It would have been nice to have been here yesterday and see what kind of sporting activities they have out here in (far -) Eastern Québec. I've heard all kinds of stories ...
But it isn't cold enough (although you might not think it) for the Canadian Biathlon, that's for sure. That's where the competitors go skating across the ice of a frozen river and stop every 200 metres to club a seal pup to death.
I did notice that most of these fire engines are diesel-powered and so I was wondering what they do about the fuel freezing in winter. There was no-one around to ask so if I do manage to see a fireman I'll grab hold of him and ask him. The most stupid question is the one that is never asked and I've always found that if you really want to know the answer to a question, you need to loose your inhibitions and ask the question.
If you are wondering what the noise might be, it's the sound of me eating humble pie. I take back all of those earlier comments about security guards on the church door. Its wasn't a security guard at all but a fireman and it seems that they are all in there having their banners blessed ready for the prettiest fire engine competition.
Obviously praying for divine intervention is the thing to do and all I can say is that in this kind of weather it's quite possible that there will be a few flashes of lightning floating around on behalf of those who have prayed hard enough, to eliminate some of the competition.
I managed to buttonhole a fireman and I asked the question - how do they stop the diesel freezing up in the winter.
The reply was that there is already stuff in it that stops it freezing in normal conditions - to about -20°C ... "is that 'normal conditions'?" - ed ..., but if it gets cold, so he says, (as if -20°C isn't cold enough) you can buy an additive made from wood alcohol - most auto accessory places sell it.
So now I know. Caliburn is getting closer and closer to Canada at every step.
And so here are a few photos of the place, and while you look around, I can tell you a little about the place. Only a little, of course, because there doesn't seem to be much information about it.
Of course, the first thing that you are all dying to know about is the name and how it arose. Well, here, you have a couple of choices.
So there you are - three equally unlikely explanations and you can take your choice.
But apart from that, there was a chemin du portage - a track between two watercourse - here, where people would have to carry there canoes. This was known as early as the time of Champlain, and was to form part of a link between the St Lawrence and the French possessions in Arcadie.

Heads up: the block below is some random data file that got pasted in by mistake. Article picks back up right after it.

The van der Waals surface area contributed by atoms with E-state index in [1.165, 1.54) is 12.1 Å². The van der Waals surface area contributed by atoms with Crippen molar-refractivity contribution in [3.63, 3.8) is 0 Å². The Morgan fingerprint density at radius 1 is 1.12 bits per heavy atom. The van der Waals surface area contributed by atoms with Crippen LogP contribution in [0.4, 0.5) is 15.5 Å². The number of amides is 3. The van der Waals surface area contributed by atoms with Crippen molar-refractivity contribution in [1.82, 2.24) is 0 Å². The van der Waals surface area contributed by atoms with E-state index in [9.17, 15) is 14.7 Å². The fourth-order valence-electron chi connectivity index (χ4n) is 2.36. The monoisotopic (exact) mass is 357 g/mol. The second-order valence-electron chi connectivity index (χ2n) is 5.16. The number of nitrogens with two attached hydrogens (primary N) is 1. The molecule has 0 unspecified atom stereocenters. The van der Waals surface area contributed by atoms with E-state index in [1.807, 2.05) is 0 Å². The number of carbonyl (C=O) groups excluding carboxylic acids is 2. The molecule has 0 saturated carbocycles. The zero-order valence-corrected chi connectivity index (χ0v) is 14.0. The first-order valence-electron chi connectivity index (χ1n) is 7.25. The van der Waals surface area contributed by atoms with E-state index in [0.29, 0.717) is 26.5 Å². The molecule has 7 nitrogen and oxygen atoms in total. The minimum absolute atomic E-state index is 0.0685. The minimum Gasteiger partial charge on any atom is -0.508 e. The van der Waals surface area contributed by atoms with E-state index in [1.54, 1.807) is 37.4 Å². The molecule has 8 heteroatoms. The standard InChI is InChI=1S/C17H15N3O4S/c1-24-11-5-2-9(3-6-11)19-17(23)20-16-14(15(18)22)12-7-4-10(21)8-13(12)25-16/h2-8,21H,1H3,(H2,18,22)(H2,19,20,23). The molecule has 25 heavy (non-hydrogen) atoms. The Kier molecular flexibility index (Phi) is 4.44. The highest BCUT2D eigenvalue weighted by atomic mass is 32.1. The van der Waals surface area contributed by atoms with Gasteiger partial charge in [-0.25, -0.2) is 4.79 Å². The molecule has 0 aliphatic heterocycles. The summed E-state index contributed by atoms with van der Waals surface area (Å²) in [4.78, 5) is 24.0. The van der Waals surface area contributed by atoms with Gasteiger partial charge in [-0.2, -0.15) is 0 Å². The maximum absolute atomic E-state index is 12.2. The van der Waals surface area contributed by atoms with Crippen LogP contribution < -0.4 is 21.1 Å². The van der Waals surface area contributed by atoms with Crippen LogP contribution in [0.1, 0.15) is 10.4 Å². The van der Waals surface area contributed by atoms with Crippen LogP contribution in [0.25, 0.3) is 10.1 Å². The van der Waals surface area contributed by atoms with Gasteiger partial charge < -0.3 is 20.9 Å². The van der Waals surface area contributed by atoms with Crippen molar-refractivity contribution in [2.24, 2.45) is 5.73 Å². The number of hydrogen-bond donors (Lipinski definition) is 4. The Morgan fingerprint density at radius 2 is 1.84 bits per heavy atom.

So important was this route that in 1793 it was surfaced - not an everyday occurrence in those days.
Colonists arrived in the middle of the 19th Century and a Catholic Mission was set up here in 1860. The settlement became a parish in 1873 and the following year, a municipality.
The principal activities in those days were the traditional ones connected with agriculture and timber, but in more recent times, there has been something of a divergence into more-tourist-orientated activities.
Such as, one supposes, the 39th Annual Tournament of the Fire Brigades of East Quebec.
But I can't get over the excitement of all of this. I don't half stumble across some things going on in Canada when I'm on my travels.
I'm not going to be at all surprised if I find myself at a tractor pull later on this afternoon ... "that was in 2013" - ed.
As I said, there's a variety of ways of leaving the town and a gorgeous dirt road has to be the way to go. It's just like Labrador again isn't it?
And I've discovered a design fault in this Dodge as well. If you have the window partially open in the rain, such as when you are poking a camera out to take a photo, the rain runs around the inside of the top window seal and pours down into the door pocket of the car, wetting all of your paperwork and it makes a mess.
And those things that I thought were patches of snow and which I got out earlier to photograph and then became sidetracked and so forgot to photograph them - they aren't patches of snow at all but seem to be a kind of whitish grey flower growing wild in the ditches